It is starting to get cold in Ohio and that means the sugaring season is right around the corner. In 2014, we tapped our first maple tree and processed several gallons of sap in the house. We learned a lot that year, like to not process sap in the house. The syrup we made was great, but we knew we needed a better setup if we wanted to produce enough to make it worth our time.
In 2015, we decided to build a syrup evaporator out of a 55-gallon drum. It was a relatively easy process and the results were far more effective than the previous year. Like most homestead projects, there is always room for improvement and we are already cooking up ideas for the 2016 season.
For those out there that want to process a gallon or two of syrup for use throughout the year, this type of evaporator is a good place to start. The materials list is short and simple. First we start with a 55-gallon drum. The drum will need both ends and preferably ends that are attached to the barrel. Like most projects we waited till the last minute, so this evaporator was build in about four hours two days before we wanted to start processing sap.
Step 1: Making the door.
This project was the reason that I acquired my new favorite tool, the angle grinder. The order that the cuts for the door are made really matter. With a cutoff wheel in the grinder cut the hinge side of the door. After this cut is finished attach the hinges. This keeps everything square and makes the process much easier.
After the hinges are attached cut the remaining three sides of the door. Once the door is cut you are going to need some sort of latch. I used an L bracket and a clip for attaching electrical conduit to a wall. They were spare parts that we had laying around and it worked just fine. We were rushing to get this project done so whatever we had laying around was what we used.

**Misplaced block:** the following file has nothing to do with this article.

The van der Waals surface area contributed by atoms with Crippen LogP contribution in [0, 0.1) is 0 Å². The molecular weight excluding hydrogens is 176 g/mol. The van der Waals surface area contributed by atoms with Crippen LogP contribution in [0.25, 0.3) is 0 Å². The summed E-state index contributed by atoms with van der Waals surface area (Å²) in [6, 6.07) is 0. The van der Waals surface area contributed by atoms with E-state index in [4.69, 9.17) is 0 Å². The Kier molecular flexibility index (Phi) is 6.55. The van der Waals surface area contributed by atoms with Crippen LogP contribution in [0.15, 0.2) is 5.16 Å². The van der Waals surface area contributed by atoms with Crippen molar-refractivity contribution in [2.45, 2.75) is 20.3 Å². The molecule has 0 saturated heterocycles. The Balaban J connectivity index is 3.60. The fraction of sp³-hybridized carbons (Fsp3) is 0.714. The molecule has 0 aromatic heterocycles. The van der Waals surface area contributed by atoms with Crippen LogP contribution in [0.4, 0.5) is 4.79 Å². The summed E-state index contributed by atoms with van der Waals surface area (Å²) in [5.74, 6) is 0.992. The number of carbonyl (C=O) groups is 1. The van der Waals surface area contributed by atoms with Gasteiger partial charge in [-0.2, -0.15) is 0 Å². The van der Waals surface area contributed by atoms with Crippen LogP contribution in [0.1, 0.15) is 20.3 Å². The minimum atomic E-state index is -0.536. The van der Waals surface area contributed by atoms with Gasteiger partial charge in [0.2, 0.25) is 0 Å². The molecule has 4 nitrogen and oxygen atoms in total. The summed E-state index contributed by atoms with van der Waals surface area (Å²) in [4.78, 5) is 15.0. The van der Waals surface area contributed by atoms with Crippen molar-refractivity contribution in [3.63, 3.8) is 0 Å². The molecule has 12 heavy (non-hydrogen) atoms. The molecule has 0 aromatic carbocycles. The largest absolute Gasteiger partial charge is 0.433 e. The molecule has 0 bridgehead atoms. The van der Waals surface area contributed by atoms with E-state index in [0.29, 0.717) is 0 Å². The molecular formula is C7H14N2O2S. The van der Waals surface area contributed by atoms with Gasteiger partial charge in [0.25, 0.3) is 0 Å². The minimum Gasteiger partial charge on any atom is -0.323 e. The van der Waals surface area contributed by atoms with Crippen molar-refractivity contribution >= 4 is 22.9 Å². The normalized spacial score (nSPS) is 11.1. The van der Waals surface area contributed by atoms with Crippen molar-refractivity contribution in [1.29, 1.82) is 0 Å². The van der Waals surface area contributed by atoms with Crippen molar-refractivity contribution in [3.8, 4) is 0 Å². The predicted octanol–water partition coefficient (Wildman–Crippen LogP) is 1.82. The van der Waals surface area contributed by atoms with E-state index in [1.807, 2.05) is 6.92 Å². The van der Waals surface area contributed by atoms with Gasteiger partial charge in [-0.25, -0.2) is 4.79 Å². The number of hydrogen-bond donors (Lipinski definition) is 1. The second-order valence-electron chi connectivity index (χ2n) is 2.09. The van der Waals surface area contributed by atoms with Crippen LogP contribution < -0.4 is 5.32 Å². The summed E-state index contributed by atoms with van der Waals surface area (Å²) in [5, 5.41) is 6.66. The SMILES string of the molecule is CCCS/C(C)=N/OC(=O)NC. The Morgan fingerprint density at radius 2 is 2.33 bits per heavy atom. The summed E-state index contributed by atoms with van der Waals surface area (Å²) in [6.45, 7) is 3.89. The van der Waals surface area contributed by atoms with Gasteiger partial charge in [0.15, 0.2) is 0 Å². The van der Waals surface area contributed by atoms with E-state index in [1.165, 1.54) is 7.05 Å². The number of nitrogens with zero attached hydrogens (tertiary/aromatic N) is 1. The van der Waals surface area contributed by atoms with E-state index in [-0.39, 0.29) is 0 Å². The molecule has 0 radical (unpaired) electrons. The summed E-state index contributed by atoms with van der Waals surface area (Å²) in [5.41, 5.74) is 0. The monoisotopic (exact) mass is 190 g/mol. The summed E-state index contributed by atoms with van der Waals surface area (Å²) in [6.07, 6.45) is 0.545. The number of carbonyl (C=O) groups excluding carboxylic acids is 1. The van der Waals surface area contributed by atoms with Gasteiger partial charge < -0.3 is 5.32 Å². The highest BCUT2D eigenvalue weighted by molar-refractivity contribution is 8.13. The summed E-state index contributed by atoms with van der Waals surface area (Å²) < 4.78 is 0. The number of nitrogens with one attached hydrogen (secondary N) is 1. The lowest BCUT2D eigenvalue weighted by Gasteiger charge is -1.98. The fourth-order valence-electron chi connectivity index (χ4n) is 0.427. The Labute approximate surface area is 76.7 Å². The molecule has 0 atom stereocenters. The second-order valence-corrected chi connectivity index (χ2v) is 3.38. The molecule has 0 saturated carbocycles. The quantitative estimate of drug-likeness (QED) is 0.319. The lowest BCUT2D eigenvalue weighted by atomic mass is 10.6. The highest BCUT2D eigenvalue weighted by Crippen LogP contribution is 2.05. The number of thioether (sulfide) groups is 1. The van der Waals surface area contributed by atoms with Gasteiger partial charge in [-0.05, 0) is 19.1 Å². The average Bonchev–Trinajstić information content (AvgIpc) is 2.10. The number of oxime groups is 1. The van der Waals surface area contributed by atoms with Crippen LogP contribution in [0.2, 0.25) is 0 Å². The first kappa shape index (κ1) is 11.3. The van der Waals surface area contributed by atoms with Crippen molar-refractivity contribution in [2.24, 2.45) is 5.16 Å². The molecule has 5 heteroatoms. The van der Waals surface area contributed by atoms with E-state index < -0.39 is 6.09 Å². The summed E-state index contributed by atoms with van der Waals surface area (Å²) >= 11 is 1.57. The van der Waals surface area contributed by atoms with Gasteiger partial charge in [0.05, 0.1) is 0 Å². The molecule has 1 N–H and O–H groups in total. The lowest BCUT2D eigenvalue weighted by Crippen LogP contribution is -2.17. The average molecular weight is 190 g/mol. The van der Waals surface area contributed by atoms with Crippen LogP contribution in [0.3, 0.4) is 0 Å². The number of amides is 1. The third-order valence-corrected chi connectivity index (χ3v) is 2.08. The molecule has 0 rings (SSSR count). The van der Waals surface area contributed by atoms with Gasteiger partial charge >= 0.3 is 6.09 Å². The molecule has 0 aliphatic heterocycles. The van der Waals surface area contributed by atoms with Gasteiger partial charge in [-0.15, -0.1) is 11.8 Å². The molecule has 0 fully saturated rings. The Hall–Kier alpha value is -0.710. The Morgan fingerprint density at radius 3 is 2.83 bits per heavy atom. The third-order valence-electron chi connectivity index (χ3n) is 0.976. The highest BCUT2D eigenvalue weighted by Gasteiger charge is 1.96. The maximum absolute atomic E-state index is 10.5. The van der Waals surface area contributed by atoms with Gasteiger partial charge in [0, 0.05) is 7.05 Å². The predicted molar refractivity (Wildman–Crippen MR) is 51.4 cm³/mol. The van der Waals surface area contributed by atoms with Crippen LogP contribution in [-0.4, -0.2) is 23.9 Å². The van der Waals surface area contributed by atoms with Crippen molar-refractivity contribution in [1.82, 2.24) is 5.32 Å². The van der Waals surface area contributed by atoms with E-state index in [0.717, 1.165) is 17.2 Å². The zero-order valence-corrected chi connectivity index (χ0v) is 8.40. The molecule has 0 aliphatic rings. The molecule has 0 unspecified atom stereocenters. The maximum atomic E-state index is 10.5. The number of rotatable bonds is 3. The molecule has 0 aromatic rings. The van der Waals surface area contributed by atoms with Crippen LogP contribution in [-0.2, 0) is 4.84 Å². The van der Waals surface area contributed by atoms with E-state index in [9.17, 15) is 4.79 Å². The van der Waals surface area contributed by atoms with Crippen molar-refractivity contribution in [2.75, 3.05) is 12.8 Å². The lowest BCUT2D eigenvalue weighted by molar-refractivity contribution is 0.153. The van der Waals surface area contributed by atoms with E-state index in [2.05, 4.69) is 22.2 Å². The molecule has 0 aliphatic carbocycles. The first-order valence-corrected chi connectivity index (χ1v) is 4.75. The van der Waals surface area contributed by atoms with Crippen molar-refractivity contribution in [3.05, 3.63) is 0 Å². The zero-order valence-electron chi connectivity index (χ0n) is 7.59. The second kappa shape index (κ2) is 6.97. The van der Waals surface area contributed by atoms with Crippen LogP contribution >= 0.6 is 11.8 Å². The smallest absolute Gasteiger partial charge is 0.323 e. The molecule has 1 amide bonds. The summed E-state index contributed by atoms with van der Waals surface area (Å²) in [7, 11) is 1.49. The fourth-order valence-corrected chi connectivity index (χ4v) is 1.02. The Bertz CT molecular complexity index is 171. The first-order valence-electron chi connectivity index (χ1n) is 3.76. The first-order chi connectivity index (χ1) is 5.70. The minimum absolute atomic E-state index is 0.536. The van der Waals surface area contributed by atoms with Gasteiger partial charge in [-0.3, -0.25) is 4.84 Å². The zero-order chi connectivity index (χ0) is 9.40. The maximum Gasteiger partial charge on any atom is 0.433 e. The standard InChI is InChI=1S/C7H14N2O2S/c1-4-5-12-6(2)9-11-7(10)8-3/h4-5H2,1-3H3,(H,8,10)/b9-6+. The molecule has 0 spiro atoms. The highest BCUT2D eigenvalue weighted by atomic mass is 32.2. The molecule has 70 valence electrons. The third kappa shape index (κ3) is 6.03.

Step 2: Cutting the holes for the steam table pans
The secret to a good evaporator is surface area. The goal is to have as large of a surface as possible so the sap will evaporate as fast as possible. We chose some large steam table pans. The 55-gallon drum had enough room along the top for two pans. We used pans that were 20-3/4-inch length by 12-3/4-inch width by 6-inch heigh. The challenge with this step is that the pans are tapered. I traced a rough outline on the top of the drum and cut out the hole. I then trimmed the hole larger little by little till the pans fit snug. With two pans, we had a little over three feet of surface area to work with.
Step 3: Legs
This step was easy, and an accident. I needed a way to keep the drum from rolling while I worked on it, so I stuck it between a few cinder blocks. I wanted it up off the ground so I shoved some scrap steel through the holes in the blocks and a stand was born.
Step 4: Chimney
To get the firebox to draw air in and exhaust the smoke up and out, we needed a chimney of some sort. We created one by using duct work. We only needed two pieces. One 90 degree boot and one piece of pipe. We cut a square hole the size of the boot in the back of the drum and attached it with self-tapping screws. The pipe was then set in the boot and attached with more self-tapping screws.
Step 5: Setting the firebrick
The final step we did once everything was back in the woods next to our holding tank. We needed as much heat as possible directed up towards the trays holding the sap, so we lined the inside of the drum with firebricks. All things considered, the evaporator worked very well.